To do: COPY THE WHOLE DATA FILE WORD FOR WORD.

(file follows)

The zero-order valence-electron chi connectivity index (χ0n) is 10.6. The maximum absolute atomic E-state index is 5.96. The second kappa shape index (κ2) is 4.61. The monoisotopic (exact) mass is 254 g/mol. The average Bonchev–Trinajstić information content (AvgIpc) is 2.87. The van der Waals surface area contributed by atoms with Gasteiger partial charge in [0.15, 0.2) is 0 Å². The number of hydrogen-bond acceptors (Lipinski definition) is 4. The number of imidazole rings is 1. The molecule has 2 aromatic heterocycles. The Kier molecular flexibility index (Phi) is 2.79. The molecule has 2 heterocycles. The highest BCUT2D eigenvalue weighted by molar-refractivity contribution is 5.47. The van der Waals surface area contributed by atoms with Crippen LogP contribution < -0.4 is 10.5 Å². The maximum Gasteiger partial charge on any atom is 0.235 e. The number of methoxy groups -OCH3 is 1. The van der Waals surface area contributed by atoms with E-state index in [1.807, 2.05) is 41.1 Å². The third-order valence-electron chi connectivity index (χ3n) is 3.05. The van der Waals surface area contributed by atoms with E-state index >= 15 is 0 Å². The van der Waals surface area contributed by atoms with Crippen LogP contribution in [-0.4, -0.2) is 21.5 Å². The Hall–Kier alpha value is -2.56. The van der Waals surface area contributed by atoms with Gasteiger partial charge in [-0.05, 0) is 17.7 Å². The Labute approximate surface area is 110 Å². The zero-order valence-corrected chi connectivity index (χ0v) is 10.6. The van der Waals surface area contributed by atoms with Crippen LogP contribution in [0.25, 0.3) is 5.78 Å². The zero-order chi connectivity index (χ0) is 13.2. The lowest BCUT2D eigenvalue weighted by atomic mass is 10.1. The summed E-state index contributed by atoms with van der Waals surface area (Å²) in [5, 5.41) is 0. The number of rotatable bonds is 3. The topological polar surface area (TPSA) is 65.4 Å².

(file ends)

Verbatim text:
The zero-order valence-electron chi connectivity index (χ0n) is 10.6. The maximum absolute atomic E-state index is 5.96. The second kappa shape index (κ2) is 4.61. The monoisotopic (exact) mass is 254 g/mol. The average Bonchev–Trinajstić information content (AvgIpc) is 2.87. The van der Waals surface area contributed by atoms with Gasteiger partial charge in [0.15, 0.2) is 0 Å². The number of hydrogen-bond acceptors (Lipinski definition) is 4. The number of imidazole rings is 1. The molecule has 2 aromatic heterocycles. The Kier molecular flexibility index (Phi) is 2.79. The molecule has 2 heterocycles. The highest BCUT2D eigenvalue weighted by molar-refractivity contribution is 5.47. The van der Waals surface area contributed by atoms with Crippen LogP contribution < -0.4 is 10.5 Å². The maximum Gasteiger partial charge on any atom is 0.235 e. The number of methoxy groups -OCH3 is 1. The van der Waals surface area contributed by atoms with E-state index in [1.807, 2.05) is 41.1 Å². The third-order valence-electron chi connectivity index (χ3n) is 3.05. The van der Waals surface area contributed by atoms with E-state index >= 15 is 0 Å². The van der Waals surface area contributed by atoms with Crippen LogP contribution in [-0.4, -0.2) is 21.5 Å². The Hall–Kier alpha value is -2.56. The van der Waals surface area contributed by atoms with Gasteiger partial charge in [-0.05, 0) is 17.7 Å². The Labute approximate surface area is 110 Å². The zero-order valence-corrected chi connectivity index (χ0v) is 10.6. The van der Waals surface area contributed by atoms with Crippen LogP contribution in [0.25, 0.3) is 5.78 Å². The zero-order chi connectivity index (χ0) is 13.2. The lowest BCUT2D eigenvalue weighted by atomic mass is 10.1. The summed E-state index contributed by atoms with van der Waals surface area (Å²) in [5, 5.41) is 0. The number of rotatable bonds is 3. The topological polar surface area (TPSA) is 65.4 Å².